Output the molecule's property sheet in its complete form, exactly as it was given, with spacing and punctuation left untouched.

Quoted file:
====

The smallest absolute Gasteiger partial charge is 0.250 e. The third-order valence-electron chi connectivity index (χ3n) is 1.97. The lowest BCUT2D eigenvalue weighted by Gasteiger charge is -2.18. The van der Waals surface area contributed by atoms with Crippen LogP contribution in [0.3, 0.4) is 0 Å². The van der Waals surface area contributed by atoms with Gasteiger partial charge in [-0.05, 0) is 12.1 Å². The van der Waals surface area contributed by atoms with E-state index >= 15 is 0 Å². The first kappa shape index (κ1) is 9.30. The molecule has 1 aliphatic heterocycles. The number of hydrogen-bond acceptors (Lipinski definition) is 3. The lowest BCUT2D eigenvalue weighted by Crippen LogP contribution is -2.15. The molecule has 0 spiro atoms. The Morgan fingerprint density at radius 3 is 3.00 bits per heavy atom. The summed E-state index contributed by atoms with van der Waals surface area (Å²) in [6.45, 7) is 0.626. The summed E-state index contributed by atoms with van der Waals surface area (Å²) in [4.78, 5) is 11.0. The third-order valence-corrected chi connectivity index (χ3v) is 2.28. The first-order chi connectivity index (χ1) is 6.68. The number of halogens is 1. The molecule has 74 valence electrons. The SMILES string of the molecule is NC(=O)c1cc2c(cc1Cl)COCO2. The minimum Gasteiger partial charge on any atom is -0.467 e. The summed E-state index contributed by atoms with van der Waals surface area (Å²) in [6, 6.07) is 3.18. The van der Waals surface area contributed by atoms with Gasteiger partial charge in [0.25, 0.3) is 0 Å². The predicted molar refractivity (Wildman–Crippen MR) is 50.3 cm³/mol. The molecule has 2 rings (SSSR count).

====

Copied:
The smallest absolute Gasteiger partial charge is 0.250 e. The third-order valence-electron chi connectivity index (χ3n) is 1.97. The lowest BCUT2D eigenvalue weighted by Gasteiger charge is -2.18. The van der Waals surface area contributed by atoms with Crippen LogP contribution in [0.3, 0.4) is 0 Å². The van der Waals surface area contributed by atoms with Gasteiger partial charge in [-0.05, 0) is 12.1 Å². The van der Waals surface area contributed by atoms with E-state index >= 15 is 0 Å². The first kappa shape index (κ1) is 9.30. The molecule has 1 aliphatic heterocycles. The number of hydrogen-bond acceptors (Lipinski definition) is 3. The lowest BCUT2D eigenvalue weighted by Crippen LogP contribution is -2.15. The molecule has 0 spiro atoms. The Morgan fingerprint density at radius 3 is 3.00 bits per heavy atom. The summed E-state index contributed by atoms with van der Waals surface area (Å²) in [6.45, 7) is 0.626. The summed E-state index contributed by atoms with van der Waals surface area (Å²) in [4.78, 5) is 11.0. The third-order valence-corrected chi connectivity index (χ3v) is 2.28. The first-order chi connectivity index (χ1) is 6.68. The number of halogens is 1. The molecule has 74 valence electrons. The SMILES string of the molecule is NC(=O)c1cc2c(cc1Cl)COCO2. The minimum Gasteiger partial charge on any atom is -0.467 e. The summed E-state index contributed by atoms with van der Waals surface area (Å²) in [6, 6.07) is 3.18. The van der Waals surface area contributed by atoms with Gasteiger partial charge in [0.25, 0.3) is 0 Å². The predicted molar refractivity (Wildman–Crippen MR) is 50.3 cm³/mol. The molecule has 2 rings (SSSR count).